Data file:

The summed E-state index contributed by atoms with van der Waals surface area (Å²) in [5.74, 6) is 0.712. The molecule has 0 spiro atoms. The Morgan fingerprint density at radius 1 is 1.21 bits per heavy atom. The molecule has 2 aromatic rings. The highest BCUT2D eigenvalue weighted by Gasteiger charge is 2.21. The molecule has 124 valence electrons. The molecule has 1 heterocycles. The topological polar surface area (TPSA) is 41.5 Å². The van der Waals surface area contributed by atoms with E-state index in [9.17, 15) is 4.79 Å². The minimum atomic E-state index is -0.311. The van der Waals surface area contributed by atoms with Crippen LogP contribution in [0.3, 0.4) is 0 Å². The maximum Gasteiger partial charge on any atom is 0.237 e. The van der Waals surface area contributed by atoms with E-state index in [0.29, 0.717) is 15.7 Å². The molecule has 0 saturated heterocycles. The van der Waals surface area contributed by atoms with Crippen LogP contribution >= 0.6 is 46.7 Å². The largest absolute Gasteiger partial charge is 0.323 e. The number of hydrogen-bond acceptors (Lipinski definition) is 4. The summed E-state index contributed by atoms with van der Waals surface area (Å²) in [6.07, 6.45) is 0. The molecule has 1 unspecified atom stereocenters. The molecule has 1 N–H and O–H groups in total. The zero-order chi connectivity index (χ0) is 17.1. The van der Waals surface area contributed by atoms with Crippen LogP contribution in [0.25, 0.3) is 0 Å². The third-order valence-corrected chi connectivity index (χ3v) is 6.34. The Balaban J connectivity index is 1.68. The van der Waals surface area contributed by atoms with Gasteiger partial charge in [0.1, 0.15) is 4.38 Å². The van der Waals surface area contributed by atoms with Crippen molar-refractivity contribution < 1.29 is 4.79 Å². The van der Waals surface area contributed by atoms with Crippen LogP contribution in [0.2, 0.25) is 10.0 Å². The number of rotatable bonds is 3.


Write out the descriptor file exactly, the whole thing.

The summed E-state index contributed by atoms with van der Waals surface area (Å²) in [5.74, 6) is 0.712. The molecule has 0 spiro atoms. The Morgan fingerprint density at radius 1 is 1.21 bits per heavy atom. The molecule has 2 aromatic rings. The highest BCUT2D eigenvalue weighted by Gasteiger charge is 2.21. The molecule has 124 valence electrons. The molecule has 1 heterocycles. The topological polar surface area (TPSA) is 41.5 Å². The van der Waals surface area contributed by atoms with E-state index in [9.17, 15) is 4.79 Å². The minimum atomic E-state index is -0.311. The van der Waals surface area contributed by atoms with Crippen LogP contribution in [0.3, 0.4) is 0 Å². The maximum Gasteiger partial charge on any atom is 0.237 e. The van der Waals surface area contributed by atoms with E-state index in [0.29, 0.717) is 15.7 Å². The molecule has 0 saturated heterocycles. The van der Waals surface area contributed by atoms with Crippen LogP contribution >= 0.6 is 46.7 Å². The largest absolute Gasteiger partial charge is 0.323 e. The number of hydrogen-bond acceptors (Lipinski definition) is 4. The summed E-state index contributed by atoms with van der Waals surface area (Å²) in [6.07, 6.45) is 0. The molecule has 1 unspecified atom stereocenters. The molecule has 1 N–H and O–H groups in total. The zero-order chi connectivity index (χ0) is 17.1. The van der Waals surface area contributed by atoms with Crippen LogP contribution in [0.25, 0.3) is 0 Å². The third-order valence-corrected chi connectivity index (χ3v) is 6.34. The Balaban J connectivity index is 1.68. The van der Waals surface area contributed by atoms with Gasteiger partial charge in [0.1, 0.15) is 4.38 Å². The van der Waals surface area contributed by atoms with Crippen molar-refractivity contribution < 1.29 is 4.79 Å². The van der Waals surface area contributed by atoms with Crippen LogP contribution in [0.2, 0.25) is 10.0 Å². The number of rotatable bonds is 3.